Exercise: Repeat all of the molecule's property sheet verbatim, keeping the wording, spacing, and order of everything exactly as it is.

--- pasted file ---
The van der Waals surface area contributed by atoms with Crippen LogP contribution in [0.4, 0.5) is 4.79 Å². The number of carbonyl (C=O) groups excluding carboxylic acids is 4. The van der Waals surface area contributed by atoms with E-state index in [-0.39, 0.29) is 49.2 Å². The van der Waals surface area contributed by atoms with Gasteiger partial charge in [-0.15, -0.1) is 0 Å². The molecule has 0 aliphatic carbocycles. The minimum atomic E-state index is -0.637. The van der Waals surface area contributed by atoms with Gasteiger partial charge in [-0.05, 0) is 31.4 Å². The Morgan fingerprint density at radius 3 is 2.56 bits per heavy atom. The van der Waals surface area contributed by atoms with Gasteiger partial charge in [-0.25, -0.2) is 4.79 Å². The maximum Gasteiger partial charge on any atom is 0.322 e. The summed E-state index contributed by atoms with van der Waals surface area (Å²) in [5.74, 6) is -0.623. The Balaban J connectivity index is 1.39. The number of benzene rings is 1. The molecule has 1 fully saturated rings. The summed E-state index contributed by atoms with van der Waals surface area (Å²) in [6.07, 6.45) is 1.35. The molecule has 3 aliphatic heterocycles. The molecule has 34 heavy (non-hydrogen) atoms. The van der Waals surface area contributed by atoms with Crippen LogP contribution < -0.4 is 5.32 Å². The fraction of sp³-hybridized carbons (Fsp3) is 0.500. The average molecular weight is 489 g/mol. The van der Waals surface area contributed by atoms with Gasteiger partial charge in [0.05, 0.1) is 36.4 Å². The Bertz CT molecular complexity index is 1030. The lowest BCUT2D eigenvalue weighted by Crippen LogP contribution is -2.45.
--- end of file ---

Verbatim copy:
The van der Waals surface area contributed by atoms with Crippen LogP contribution in [0.4, 0.5) is 4.79 Å². The number of carbonyl (C=O) groups excluding carboxylic acids is 4. The van der Waals surface area contributed by atoms with E-state index in [-0.39, 0.29) is 49.2 Å². The van der Waals surface area contributed by atoms with Gasteiger partial charge in [-0.15, -0.1) is 0 Å². The molecule has 0 aliphatic carbocycles. The minimum atomic E-state index is -0.637. The van der Waals surface area contributed by atoms with Gasteiger partial charge in [-0.05, 0) is 31.4 Å². The Morgan fingerprint density at radius 3 is 2.56 bits per heavy atom. The van der Waals surface area contributed by atoms with Gasteiger partial charge in [-0.25, -0.2) is 4.79 Å². The maximum Gasteiger partial charge on any atom is 0.322 e. The summed E-state index contributed by atoms with van der Waals surface area (Å²) in [5.74, 6) is -0.623. The Balaban J connectivity index is 1.39. The number of benzene rings is 1. The molecule has 1 fully saturated rings. The summed E-state index contributed by atoms with van der Waals surface area (Å²) in [6.07, 6.45) is 1.35. The molecule has 3 aliphatic heterocycles. The molecule has 34 heavy (non-hydrogen) atoms. The van der Waals surface area contributed by atoms with Crippen LogP contribution < -0.4 is 5.32 Å². The fraction of sp³-hybridized carbons (Fsp3) is 0.500. The average molecular weight is 489 g/mol. The van der Waals surface area contributed by atoms with Gasteiger partial charge in [0.05, 0.1) is 36.4 Å². The Bertz CT molecular complexity index is 1030. The lowest BCUT2D eigenvalue weighted by Crippen LogP contribution is -2.45.